PPS – Has anyone else noticed that when you burn Freak Magnet (onto CD or into an iPod) the title for “A Story” comes up as ” Can I Take My Gun to Heaven?” Very weird…


i went to the milwaukee show a couple of weeks ago and it was totally predictable. my roomate made me go again the next day to chicago beacuse we already bought the train tickets. TOTALLY UNPREDICTABLE. i don’t know where in the hell that set came from but maybe they are coming out of it for a change. i think there were songs from every album like rejoice, agamemon, i see a damsel, just like my father, im nothin, hey nonny and life is an adventure to name a few. please dudes keep it up!


RE:Dialogue with Delorenzo / Milwaukee & Chicago

After reading over Victor’s interview I am at a complete loss as to what he said that infuriated so many people. I couldn’t find anything that could be construed as insulting to the fans or Brian and Gordon. I thought he was pretty upbeat about his whole Femmes experience.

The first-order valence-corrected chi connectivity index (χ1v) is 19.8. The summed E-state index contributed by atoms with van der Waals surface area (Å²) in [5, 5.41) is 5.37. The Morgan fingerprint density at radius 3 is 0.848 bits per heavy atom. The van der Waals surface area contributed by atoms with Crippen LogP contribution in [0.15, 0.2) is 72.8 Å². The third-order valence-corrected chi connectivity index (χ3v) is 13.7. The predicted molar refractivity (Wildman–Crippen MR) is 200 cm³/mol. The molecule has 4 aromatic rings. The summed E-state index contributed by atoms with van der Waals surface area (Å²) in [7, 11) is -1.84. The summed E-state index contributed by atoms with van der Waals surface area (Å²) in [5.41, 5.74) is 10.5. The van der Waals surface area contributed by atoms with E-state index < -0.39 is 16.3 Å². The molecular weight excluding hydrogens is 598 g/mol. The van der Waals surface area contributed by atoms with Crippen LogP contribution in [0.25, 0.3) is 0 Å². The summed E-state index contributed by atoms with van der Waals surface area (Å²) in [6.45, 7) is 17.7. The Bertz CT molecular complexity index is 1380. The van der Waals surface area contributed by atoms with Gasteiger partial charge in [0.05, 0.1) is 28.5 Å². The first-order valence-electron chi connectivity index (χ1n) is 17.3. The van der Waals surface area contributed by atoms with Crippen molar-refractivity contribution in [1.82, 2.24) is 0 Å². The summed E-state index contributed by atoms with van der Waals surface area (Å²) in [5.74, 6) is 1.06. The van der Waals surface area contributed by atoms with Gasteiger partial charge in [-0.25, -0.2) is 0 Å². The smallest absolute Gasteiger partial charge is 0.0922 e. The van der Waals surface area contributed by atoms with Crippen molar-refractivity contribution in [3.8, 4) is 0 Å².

For anyone who has ever complained about the Femmes failing to play anything but the “Best of” at their concerts, the Chicago show was a ‘Should have seen” show. All of them presented a bunch of seldom played songs with such enthusiasm and gusto. Victor appeared to be concentrating more and was just slightly less jumping all over the stage than usual, but the results were some really tight, well done versions o such favorites as: 36-24-36, Just like my Father, Hey Nonny, Nonny, Agamemnon, and my personal favorite Mirror, Mirror. I must say that Agamemnon has never been one of my favorites but since Sunday night’s version, I was singing the “Now I can write……..Poetry” part all the next day. I also love hearing All I Want live. It’s such a cool song. Gordon was chatty during the show and on fire for his solos. And even more than usual, Brian’s solos elicited such a positive response from the audience. I loved seeing the wide range of age groups at the show. Lots of parents were there with there 10 and up offspring who knew all the words to the most familiar songs and sang right along with their parents. It was one of my all time favorite Femmes shows.